The word Dharma probably has more meanings than any other term in the entire vocabulary of Buddhism. As the second of the three Refuges it has been variously translated as Law, Truth, Doctrine, Gospel, Teaching, Norm, and True Idea, all of which express some aspect of its total significance.
To the West the Dharma is known as Buddhism, and the question has often been asked whether it is a religion or a philosophy. The answer is that so long as religion is thought of in exclusively theistic terms and philosophy remains divorced from any kind of ethical and spiritual discipline, Buddhism is neither.
The general characteristics of the Dharma are summarized in an ancient stereotype formula which occurs repeatedly in the siitras and which is still widely used for liturgical purposes. The Dharma is well taught; it belongs to the Lord, not to any other teacher; its results, when it is put into practice, are visible in this very life; it is timeless; it invites the inquirer to come and see personally what it is like; it is progressive, leading from lower to higher states of existence, and it is to be understood by the wise each one for himself.
The Dharma consists of various doctrines or teachings. These represent neither speculative opinions nor generalizations from a limited range of spiritual experience, but are, for the Buddhist, conceptual formulations of the nature of existence as seen by a fully enlightened Being who, out of compassion, makes known to humanity the truth that he has discovered.
It is in this sense that Buddhism may be termed a revelation. According to the most ancient canonical accounts of a crucial episode, the truth, law, or principle which the Buddha perceived at the time of his Enlightenment-in the perception of which, indeed, that Enlightenment consisted-and which, on account of its abstruseness, he was at first reluctant to disclose to a passion-ridden generation, was that of the ‘conditionally co-producedness’ (paticca-samup- panna) of things. Conditioned Co-production is, therefore, the basic Buddhist doctrine, recognized and taught as such first by the Buddha and his immediate disciples and thereafter throughout the whole course of Buddhist history.
Questioned by Sariputra, then a non-Buddhist wanderer, only a few months after the Enlightenment, about his Master’s teaching, the Arhant Asvajit replies in a resounding verse that has echoed down the centuries as the credo of Buddhism: ‘The Tathagata has explained the origin of those things which proceed from a cause.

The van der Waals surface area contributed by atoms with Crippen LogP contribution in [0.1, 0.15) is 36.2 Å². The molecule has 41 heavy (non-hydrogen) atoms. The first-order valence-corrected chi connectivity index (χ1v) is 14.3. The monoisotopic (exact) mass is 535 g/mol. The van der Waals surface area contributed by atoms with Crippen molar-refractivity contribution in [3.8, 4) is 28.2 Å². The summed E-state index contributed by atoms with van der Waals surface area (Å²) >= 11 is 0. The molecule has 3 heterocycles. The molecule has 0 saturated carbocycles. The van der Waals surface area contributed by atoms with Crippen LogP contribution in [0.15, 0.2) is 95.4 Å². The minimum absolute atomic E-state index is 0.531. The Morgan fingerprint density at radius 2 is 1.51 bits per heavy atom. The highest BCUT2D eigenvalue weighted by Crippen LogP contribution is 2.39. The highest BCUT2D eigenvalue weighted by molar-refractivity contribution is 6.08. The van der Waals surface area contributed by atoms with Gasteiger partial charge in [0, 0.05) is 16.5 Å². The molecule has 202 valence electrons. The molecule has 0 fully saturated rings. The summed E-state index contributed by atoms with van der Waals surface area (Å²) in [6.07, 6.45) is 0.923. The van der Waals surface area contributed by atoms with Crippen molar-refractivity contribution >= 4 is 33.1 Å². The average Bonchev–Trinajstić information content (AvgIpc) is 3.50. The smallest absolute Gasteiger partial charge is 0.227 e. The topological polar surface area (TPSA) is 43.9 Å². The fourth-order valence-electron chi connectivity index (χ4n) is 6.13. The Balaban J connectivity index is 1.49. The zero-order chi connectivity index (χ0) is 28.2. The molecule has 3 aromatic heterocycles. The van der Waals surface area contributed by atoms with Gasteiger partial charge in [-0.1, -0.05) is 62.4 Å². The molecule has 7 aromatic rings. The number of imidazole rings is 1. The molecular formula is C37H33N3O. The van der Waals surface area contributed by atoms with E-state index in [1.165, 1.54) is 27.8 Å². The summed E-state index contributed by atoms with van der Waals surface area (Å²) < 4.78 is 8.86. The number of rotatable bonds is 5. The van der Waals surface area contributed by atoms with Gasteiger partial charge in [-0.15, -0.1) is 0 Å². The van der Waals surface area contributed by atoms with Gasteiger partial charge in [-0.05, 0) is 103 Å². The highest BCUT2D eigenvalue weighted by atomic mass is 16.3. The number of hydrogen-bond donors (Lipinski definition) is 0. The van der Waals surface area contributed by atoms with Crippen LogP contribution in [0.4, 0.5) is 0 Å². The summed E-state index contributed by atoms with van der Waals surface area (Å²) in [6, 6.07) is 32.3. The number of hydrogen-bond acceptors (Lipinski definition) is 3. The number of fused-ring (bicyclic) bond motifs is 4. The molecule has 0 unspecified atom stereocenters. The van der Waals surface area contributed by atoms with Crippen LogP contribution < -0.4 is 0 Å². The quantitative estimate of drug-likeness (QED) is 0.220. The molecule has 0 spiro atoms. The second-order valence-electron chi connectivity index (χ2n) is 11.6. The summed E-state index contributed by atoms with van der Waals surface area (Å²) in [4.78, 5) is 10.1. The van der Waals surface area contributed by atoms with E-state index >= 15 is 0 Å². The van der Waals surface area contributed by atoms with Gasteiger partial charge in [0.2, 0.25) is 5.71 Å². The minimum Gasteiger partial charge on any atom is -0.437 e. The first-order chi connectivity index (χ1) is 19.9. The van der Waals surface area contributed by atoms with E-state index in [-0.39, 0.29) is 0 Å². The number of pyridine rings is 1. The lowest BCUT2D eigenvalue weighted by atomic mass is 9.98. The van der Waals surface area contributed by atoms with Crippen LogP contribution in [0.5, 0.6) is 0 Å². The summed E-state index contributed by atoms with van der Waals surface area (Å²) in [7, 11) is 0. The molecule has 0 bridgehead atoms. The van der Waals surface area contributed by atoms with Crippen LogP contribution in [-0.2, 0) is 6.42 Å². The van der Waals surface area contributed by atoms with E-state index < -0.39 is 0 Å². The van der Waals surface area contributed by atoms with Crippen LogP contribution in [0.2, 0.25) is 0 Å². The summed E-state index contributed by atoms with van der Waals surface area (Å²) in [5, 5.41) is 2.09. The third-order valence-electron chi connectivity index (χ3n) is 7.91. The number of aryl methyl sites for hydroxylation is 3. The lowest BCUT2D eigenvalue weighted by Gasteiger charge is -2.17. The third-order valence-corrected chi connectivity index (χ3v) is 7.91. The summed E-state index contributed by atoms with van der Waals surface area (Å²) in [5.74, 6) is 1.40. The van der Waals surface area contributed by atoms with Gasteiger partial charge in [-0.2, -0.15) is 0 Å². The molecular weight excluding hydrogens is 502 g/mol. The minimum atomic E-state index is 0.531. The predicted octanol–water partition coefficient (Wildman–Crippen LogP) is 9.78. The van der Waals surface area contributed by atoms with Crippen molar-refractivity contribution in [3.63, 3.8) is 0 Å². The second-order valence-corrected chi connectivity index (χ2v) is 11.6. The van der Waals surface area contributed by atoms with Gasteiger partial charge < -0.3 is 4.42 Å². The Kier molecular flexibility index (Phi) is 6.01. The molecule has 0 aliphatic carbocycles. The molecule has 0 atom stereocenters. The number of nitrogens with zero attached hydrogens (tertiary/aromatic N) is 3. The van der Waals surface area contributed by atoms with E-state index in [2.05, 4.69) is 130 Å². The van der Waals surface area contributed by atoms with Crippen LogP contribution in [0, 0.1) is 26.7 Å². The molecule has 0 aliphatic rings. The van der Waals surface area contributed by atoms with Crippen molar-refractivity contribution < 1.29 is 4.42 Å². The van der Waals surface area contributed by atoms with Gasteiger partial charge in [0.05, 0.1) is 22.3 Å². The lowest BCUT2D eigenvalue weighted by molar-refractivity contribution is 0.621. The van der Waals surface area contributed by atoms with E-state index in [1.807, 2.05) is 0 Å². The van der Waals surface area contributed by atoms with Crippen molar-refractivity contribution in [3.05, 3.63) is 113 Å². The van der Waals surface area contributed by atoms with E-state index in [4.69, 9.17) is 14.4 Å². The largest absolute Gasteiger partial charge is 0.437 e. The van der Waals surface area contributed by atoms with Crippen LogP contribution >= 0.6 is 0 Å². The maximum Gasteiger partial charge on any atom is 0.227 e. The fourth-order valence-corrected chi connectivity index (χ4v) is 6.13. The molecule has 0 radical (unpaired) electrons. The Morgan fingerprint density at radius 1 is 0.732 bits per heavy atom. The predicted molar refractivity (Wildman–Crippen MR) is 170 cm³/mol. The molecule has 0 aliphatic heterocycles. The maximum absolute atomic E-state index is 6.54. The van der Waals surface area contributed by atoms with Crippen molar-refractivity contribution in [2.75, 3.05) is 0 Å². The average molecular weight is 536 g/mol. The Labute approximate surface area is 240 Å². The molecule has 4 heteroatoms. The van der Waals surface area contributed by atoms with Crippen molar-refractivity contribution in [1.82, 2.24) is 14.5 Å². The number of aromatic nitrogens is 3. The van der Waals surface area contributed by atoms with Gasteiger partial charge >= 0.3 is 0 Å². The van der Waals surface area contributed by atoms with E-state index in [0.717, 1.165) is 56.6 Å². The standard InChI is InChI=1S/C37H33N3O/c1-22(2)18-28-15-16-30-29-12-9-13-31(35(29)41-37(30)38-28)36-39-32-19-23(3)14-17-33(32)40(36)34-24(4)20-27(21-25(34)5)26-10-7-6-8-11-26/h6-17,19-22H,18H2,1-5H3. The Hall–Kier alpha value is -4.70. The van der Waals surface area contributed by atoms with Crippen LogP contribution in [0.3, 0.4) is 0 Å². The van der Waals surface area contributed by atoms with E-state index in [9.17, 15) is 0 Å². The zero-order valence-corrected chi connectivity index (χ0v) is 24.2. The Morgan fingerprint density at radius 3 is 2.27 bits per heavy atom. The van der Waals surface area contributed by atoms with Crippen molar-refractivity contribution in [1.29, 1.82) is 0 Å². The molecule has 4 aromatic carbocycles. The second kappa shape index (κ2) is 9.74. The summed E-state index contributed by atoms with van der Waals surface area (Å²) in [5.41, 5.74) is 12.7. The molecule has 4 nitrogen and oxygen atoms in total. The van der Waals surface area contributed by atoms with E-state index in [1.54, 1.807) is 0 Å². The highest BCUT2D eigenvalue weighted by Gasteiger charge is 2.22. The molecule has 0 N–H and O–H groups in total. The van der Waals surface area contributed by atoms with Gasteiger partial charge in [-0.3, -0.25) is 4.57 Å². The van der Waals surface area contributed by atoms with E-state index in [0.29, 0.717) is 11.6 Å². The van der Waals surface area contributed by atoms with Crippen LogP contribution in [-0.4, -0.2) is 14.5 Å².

Their cessation too he has explained. This is the doctrine of the great Sramana. Elsewhere the Buddha clearly equates Conditioned Co-production with the Dharma and both with himself, saying: ‘He who sees Conditioned Co-production sees the Dharma; he who sees the Dharma sees the Buddha.’
As interpreted by the gifted early Buddhist nun Dhammadinna, whose views were fully endorsed by the Buddha with the remark that he had nothing further to add to them, the doctrine of Conditioned Co-production represents an all-inclusive reality that admits of two different trends of things in the whole of existence.
In one of them the reaction takes place in a cyclical order between two opposites, such as pleasure and pain, virtue and vice, good and evil. In the other the reaction takes place in a progressive order between two counterparts or complements, or between two things of the same genus, the succeeding factor augmenting the effect of the preceding one.
The Samsara or Round of Conditioned Existence represents the first trend. Herein, as depicted by the ‘Wheel of Life’, sentient beings under the influence of craving, hatred, and bewilderment revolve as gods, men, demons (asuras), animals, ghosts (pretas), and denizens of hell in accordance with the law of karma, and experience pleasure and pain.
The process is set forth briefly in the first and second of the Four Aryan Truths, the Truth of Suffering and the Truth of the Origin of Suffering, and at length in the full list of twelve nidanas or links, which is often, though wrongly, regarded as exhausting the entire content of Conditioned Co- production. Conditioned by spiritual ignorance (avidya) arise the karma- formations (samskara); conditioned by the karma-formations arises consciousness (vijnana); conditioned by consciousness arises name-and-form (nama-rupa); conditioned by name-and-form arise the six sense-fields (shaday- atana); conditioned by the six sense-fields arises contact (sparsa); conditioned by contact arises feeling (vedana); conditioned by feeling arises thirst (trishna); conditioned by thirst arises grasping (upadana); conditioned by grasping arises ‘becoming’ (bhava); conditioned by’ becoming’ arises birth (jati); and conditioned by birth arises decay-and-death (jaramarana), with sorrow, lamentation, pain, grief, and despair. These twelve links are distributed over three lifetimes, the first two belonging to the past life, the middle eight to the present, and the last two to the future.